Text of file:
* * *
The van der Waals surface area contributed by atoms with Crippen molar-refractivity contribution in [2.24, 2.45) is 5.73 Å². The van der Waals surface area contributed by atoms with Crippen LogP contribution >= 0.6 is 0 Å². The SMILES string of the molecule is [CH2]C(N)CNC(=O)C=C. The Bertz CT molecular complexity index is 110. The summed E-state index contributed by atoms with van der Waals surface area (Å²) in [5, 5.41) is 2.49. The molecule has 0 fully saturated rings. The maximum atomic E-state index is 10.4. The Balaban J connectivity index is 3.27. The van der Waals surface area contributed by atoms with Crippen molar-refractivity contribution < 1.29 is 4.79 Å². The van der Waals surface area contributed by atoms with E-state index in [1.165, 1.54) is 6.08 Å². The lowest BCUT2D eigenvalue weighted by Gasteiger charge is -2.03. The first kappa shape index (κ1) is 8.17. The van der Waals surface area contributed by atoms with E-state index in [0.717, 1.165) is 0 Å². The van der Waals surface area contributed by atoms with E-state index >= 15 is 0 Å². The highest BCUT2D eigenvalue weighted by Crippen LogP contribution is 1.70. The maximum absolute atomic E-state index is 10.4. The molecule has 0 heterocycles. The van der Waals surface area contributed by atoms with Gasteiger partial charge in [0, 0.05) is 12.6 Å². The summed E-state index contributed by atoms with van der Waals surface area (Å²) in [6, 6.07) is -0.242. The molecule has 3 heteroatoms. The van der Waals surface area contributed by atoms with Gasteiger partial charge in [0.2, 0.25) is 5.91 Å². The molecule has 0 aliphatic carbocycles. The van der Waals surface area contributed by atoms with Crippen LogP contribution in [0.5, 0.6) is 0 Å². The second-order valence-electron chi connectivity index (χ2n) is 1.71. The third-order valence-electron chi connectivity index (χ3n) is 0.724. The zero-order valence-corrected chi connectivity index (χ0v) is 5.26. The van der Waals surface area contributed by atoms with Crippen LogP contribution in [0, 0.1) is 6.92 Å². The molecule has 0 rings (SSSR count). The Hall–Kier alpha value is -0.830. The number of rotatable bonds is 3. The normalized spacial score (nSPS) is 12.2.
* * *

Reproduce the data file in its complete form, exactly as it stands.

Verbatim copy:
The van der Waals surface area contributed by atoms with Crippen molar-refractivity contribution in [2.24, 2.45) is 5.73 Å². The van der Waals surface area contributed by atoms with Crippen LogP contribution >= 0.6 is 0 Å². The SMILES string of the molecule is [CH2]C(N)CNC(=O)C=C. The Bertz CT molecular complexity index is 110. The summed E-state index contributed by atoms with van der Waals surface area (Å²) in [5, 5.41) is 2.49. The molecule has 0 fully saturated rings. The maximum atomic E-state index is 10.4. The Balaban J connectivity index is 3.27. The van der Waals surface area contributed by atoms with Crippen molar-refractivity contribution < 1.29 is 4.79 Å². The van der Waals surface area contributed by atoms with E-state index in [1.165, 1.54) is 6.08 Å². The lowest BCUT2D eigenvalue weighted by Gasteiger charge is -2.03. The first kappa shape index (κ1) is 8.17. The van der Waals surface area contributed by atoms with E-state index in [0.717, 1.165) is 0 Å². The van der Waals surface area contributed by atoms with E-state index >= 15 is 0 Å². The highest BCUT2D eigenvalue weighted by Crippen LogP contribution is 1.70. The maximum absolute atomic E-state index is 10.4. The molecule has 0 heterocycles. The van der Waals surface area contributed by atoms with Gasteiger partial charge in [0, 0.05) is 12.6 Å². The summed E-state index contributed by atoms with van der Waals surface area (Å²) in [6, 6.07) is -0.242. The molecule has 3 heteroatoms. The van der Waals surface area contributed by atoms with Gasteiger partial charge in [0.2, 0.25) is 5.91 Å². The molecule has 0 aliphatic carbocycles. The van der Waals surface area contributed by atoms with Crippen LogP contribution in [0.5, 0.6) is 0 Å². The second-order valence-electron chi connectivity index (χ2n) is 1.71. The third-order valence-electron chi connectivity index (χ3n) is 0.724. The zero-order valence-corrected chi connectivity index (χ0v) is 5.26. The van der Waals surface area contributed by atoms with Crippen LogP contribution in [0, 0.1) is 6.92 Å². The molecule has 0 rings (SSSR count). The Hall–Kier alpha value is -0.830. The number of rotatable bonds is 3. The normalized spacial score (nSPS) is 12.2.